The first channel dielectric layer is then subject to further photolithographic process and etching steps to form first channel openings in the pattern of the first channels. The photoresist is then stripped.

An optional thin adhesion layer is deposited on the first channel dielectric layer and lines the first channel openings to ensure good adhesion of subsequently deposited material to the first channel dielectric layer. Adhesion layers for copper (Cu) conductor materials are composed of materials such as tantalum (Ta), titanium (Ti), tungsten (W), and their nitrides which are good barrier materials and have good adhesion to the dielectric materials.

Good barrier materials provide resistance to the diffusion of copper from the copper conductor materials to the dielectric material. High barrier resistance is necessary with conductor materials such as copper to prevent diffusion of subsequently deposited copper into the dielectric layer, which can cause short circuits in the integrated circuit.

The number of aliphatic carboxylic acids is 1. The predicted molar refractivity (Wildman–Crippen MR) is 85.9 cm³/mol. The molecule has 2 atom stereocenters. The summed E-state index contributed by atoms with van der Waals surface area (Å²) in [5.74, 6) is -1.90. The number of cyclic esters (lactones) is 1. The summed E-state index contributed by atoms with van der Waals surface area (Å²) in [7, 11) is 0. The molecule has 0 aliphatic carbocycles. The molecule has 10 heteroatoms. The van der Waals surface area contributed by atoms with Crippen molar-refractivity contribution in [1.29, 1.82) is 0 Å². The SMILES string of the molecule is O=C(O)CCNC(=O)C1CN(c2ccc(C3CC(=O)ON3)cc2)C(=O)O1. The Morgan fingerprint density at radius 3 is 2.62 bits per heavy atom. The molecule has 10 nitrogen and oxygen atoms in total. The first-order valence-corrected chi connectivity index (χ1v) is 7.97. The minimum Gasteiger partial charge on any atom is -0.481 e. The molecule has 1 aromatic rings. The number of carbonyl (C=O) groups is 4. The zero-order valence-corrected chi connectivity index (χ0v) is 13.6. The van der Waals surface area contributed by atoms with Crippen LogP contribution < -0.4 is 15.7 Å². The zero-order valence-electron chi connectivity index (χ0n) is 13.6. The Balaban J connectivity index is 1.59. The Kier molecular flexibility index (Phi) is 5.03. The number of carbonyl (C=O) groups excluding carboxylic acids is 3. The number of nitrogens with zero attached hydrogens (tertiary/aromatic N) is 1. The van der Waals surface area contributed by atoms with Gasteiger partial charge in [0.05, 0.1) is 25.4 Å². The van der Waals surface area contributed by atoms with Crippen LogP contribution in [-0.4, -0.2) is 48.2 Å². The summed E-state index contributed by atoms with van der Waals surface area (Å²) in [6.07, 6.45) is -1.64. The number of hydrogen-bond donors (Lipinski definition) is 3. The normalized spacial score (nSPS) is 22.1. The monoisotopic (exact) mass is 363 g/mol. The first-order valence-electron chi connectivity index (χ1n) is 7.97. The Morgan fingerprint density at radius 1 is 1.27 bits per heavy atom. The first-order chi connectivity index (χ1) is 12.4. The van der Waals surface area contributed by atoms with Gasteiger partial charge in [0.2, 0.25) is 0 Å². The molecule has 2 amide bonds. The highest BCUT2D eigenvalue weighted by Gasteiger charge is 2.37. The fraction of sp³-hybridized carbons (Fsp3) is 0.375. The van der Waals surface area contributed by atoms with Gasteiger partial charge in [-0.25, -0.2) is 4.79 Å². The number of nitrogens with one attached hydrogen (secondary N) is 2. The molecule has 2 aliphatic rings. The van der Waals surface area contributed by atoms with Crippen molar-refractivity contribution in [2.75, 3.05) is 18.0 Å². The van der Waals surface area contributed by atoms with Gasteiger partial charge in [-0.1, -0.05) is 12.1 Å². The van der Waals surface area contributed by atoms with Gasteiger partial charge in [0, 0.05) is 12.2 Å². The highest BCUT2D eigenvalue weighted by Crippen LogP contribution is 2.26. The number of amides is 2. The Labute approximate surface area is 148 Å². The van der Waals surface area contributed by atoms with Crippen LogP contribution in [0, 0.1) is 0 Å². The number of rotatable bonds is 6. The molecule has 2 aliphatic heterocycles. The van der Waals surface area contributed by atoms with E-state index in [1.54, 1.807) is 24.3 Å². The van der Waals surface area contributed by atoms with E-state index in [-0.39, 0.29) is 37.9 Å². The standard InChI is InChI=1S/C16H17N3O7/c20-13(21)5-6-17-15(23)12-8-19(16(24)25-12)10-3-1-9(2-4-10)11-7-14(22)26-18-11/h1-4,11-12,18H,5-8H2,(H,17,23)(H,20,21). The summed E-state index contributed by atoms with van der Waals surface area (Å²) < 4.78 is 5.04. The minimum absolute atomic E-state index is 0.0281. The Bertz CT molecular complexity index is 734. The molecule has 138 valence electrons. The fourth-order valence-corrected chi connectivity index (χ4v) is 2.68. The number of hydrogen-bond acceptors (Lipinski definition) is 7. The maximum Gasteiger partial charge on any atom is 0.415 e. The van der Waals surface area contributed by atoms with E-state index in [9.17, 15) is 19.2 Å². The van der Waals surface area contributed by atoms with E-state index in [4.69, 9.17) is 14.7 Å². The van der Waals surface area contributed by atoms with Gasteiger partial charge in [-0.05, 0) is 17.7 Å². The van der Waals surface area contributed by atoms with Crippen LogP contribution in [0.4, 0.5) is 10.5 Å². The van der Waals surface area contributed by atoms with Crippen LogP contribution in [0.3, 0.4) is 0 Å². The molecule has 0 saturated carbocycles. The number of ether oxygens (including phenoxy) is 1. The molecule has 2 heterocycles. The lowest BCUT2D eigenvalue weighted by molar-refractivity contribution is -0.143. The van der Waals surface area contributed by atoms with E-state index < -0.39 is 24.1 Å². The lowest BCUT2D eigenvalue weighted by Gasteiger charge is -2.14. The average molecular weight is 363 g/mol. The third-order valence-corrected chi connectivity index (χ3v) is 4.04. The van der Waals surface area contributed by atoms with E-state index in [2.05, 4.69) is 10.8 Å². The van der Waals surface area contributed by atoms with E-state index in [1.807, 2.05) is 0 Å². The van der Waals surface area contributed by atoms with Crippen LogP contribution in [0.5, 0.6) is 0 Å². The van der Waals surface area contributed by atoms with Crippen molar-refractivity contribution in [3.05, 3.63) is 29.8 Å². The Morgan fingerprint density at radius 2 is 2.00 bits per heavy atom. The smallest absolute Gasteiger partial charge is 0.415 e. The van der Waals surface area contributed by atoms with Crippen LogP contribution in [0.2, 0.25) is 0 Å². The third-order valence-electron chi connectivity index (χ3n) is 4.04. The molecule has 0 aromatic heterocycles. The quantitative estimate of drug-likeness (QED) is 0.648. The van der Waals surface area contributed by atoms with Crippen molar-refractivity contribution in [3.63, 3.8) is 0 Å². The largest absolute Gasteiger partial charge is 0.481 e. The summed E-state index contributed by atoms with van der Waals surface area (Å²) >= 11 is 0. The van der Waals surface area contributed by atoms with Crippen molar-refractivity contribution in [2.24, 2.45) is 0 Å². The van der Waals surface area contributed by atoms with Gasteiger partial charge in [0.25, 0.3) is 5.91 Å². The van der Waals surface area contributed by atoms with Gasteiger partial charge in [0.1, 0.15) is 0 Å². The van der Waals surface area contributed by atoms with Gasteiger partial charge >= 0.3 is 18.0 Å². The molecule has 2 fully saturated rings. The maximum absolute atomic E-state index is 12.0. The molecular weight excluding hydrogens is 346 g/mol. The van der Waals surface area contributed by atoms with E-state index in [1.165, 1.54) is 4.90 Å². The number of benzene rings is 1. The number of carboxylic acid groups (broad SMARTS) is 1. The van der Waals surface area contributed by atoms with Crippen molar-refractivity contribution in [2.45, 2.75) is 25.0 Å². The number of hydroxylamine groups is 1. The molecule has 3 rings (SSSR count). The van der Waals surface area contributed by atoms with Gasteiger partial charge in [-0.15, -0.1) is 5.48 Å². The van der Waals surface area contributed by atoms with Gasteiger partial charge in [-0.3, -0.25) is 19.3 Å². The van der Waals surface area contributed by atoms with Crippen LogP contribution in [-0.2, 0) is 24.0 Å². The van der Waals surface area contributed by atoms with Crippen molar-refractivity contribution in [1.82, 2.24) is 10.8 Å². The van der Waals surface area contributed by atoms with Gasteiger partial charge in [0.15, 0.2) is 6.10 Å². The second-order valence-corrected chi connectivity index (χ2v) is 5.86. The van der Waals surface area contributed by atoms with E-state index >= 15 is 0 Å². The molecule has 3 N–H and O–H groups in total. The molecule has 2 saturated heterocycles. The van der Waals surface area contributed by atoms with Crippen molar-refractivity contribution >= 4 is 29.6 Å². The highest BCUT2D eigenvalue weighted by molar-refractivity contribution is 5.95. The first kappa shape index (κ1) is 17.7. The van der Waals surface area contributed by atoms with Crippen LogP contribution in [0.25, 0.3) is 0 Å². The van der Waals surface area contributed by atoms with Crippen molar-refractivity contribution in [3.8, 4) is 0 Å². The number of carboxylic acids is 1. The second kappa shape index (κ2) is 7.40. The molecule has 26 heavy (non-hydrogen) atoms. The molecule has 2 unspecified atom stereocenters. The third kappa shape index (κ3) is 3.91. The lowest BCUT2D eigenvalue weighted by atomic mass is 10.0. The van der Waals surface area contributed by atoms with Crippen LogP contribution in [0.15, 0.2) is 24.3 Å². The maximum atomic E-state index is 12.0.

However, these nitride compounds also have relatively poor adhesion to copper and relatively high electrical resistance.

Because of the drawbacks, pure refractory metals such as tantalum, titanium, or tungsten are deposited on the adhesion layer to line the adhesion layer in the first channel openings. The refractory metals are good barrier materials, have lower electrical resistance than their nitrides, and have good adhesion to copper.

In some cases, the barrier material has sufficient adhesion to the dielectric material that the adhesion layer is not required, and in other cases, the adhesion and barrier material become integral. The adhesion and barrier layers are often collectively referred to as a “barrier” layer herein.